MEXICO CITY (Reuters) - Mexican factory exports expanded by the most in over five years last month while consumer imports also rose, in a sign that a recovery in Latin America’s No. 2 economy may be gaining steam.
Factory exports jumped 5.38 percent in October from September in seasonally adjusted terms off a contraction the prior month, the national statistics agency said on Wednesday, marking its biggest jump since August 2009.
The rise was fueled by a 8.5 percent increase in auto exports, its best showing since February, and a 3.93 increase in non-auto factory exports. Most of Mexico’s exports are manufactured goods and nearly 80 percent of its exports are sent to the United States.
Non-oil consumer imports rose 3.13 percent in October compared with September, pointing to stronger demand from shoppers after a tax hike crimped spending earlier this year.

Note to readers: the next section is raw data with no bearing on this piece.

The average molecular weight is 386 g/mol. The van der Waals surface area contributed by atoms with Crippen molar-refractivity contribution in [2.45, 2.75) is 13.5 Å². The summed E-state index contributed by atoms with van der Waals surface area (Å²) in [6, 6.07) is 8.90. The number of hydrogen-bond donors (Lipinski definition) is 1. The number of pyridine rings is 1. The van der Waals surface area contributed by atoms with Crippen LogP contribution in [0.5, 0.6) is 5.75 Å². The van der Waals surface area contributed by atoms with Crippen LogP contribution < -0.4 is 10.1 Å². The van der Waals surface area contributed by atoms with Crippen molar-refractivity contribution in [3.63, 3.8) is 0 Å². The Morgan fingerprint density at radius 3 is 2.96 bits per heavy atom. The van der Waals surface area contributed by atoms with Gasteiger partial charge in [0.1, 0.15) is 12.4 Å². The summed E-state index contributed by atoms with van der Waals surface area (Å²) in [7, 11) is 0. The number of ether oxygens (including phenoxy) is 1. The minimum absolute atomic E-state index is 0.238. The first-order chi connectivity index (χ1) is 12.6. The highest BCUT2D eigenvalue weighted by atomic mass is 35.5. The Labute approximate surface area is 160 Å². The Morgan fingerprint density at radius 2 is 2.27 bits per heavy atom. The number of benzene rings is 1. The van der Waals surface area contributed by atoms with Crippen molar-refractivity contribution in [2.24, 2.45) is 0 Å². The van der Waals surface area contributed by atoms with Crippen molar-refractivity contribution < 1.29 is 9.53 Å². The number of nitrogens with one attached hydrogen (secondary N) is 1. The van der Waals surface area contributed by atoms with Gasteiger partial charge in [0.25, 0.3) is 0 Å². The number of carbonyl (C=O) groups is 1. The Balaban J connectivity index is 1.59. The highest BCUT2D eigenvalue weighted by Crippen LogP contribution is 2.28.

Mexico’s finance ministry cut its 2014 growth forecast last week to a range of 2.1 to 2.6 percent from 2.7 percent after the economy grew unexpectedly slowly in the third quarter.
Mexico posted a $712 million trade surplus MXTBLS=ECI in October when adjusted for seasonal swings. In unadjusted terms, MXTBAL=ECI Mexico posted a trade surplus of $143 million.
Reporting by Alexandra Alper Editing by W Simon